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Main Discussion Area => Food Elements => Topic started by: Jan in Key West on July 12, 2015, 04:58:24 PM

Title: The Vegetable Detective
Post by: Jan in Key West on July 12, 2015, 04:58:24 PM
Kale, friend or foe?

Title: Re: The Vegetable Detective
Post by: Greentree on July 13, 2015, 07:51:11 AM
Thanks, Jan!  That is a very interesting read.

One of the reasons that we sold our family's ranch was that we had a billionaire neighbor, upwind, who was spreading sewage sludge(dry) on his land. I am enough of an organic gardener to not be dweeb end out by human waste as fertilizer....HOWEVER, what comes from the city sewage is no such thing! It is FULL of industrial waste, also.

With my OLD, tiny cell phone, I captured the brown cloud drifting across my property. When it rained, or even when the humidity was high( often in SE Texas!!), the air was laden with the smell of the sewage. My older horses were breaking out in huge hives. I had to send my elderly MIL to stay with her sister in another state, because she was having trouble breathing.

The US is allowing itself to be systematically poisoned, and it doesn't even seem to care.....I am sure we here all feel differently, and do care!

Thanks again....sorry for the ramble.
Title: Re: The Vegetable Detective
Post by: Barbara from New Jersey on July 13, 2015, 11:29:01 AM

This is just like when we learned that it was important to find out what our food animals/fish/poultry eat.  I certainly never, ever thought much about it until reading all the posts and articles listed on this blog.  Now we have to be aware of the "food" our veggies eat!  Knowing the broccoli is organically grown just isn't good enough anymore.  The nutrient depleted, soils are now contaminated with all the prescription drugs prescribed and whatever runoff, industrial metal/toxic wastes, or human/animal waste which combine to fill the soil with a witches brew of elements. 

New Jersey is a densely populated state.  The land has become too valuable for farming.  Farmers are selling 200- 300 year old farms to developers for more money than they could earn in several lifetimes of farming.  One of those farms in my town used sewage as a fertilizer.  The soil was tainted with so many contaminants that it had to be dredged and cleaned before condo's could be built on the land.  Took years to do!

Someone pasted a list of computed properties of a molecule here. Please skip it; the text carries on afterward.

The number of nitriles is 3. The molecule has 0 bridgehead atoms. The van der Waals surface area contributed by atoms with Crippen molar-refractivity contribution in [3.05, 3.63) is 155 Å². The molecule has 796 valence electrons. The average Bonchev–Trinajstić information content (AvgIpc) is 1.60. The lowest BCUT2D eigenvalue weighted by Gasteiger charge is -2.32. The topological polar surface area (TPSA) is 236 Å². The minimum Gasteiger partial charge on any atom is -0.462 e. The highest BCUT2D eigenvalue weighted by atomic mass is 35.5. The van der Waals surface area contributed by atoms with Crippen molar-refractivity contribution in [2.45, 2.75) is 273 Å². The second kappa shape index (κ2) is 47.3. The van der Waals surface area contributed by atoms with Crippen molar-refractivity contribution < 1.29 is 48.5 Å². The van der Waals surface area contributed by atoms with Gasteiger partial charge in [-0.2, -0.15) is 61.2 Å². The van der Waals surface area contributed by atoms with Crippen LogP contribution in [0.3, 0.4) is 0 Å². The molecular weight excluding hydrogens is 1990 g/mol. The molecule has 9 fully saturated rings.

I just cringe when I think of all the veggies I purchased there for most of my adult life….got a dose of toxic metal with each head of broccoli and all those other fruits and veggies.  They were famous for their fresh apple cider which I guzzled and used in cooking.  Scary.
Title: Re: The Vegetable Detective
Post by: Lynda (Fl) on July 13, 2015, 02:32:32 PM
Good article, Jan.  It really makes you stop and wonder.  It's a good thing humans are basically tough or we would have killed ourselves off long ago! Right now I'm not eating many veggies at all and am having a lot less reflux.  Maybe the green stuff and I don't like each very well? I have done this before and the results are consistent.
Title: Re: The Vegetable Detective
Post by: Jan in Key West on July 14, 2015, 05:41:41 AM
It could be another avenue to explore if after eliminating wheat/grains/sugar, one is still experiencing digestive issues, weight loss stalls, thyroid disruption, etc. There is a growing number of people who have corrected thyroid issues by merely dropping plant foods from their diet.

Apparently the extent of our environmental toxicity is a never ending story.
Title: Re: The Vegetable Detective
Post by: Lynda (Fl) on July 14, 2015, 08:52:09 AM
I just might do an n=1 experiment on this myself.  Looking at human history, I notice that man has eaten seasonally far longer than any other way.  We stuff down vegetables and fruit as though they have always been available daily.  Well, according to my farming forbears, most of that was only available in the late summer and early fall and then only briefly.  Anything eaten in the Winter had been preserved in some manner and eaten sparsely.  Maybe we need to return to that model? There must be a reason Mother Nature made meats more nutrient dense.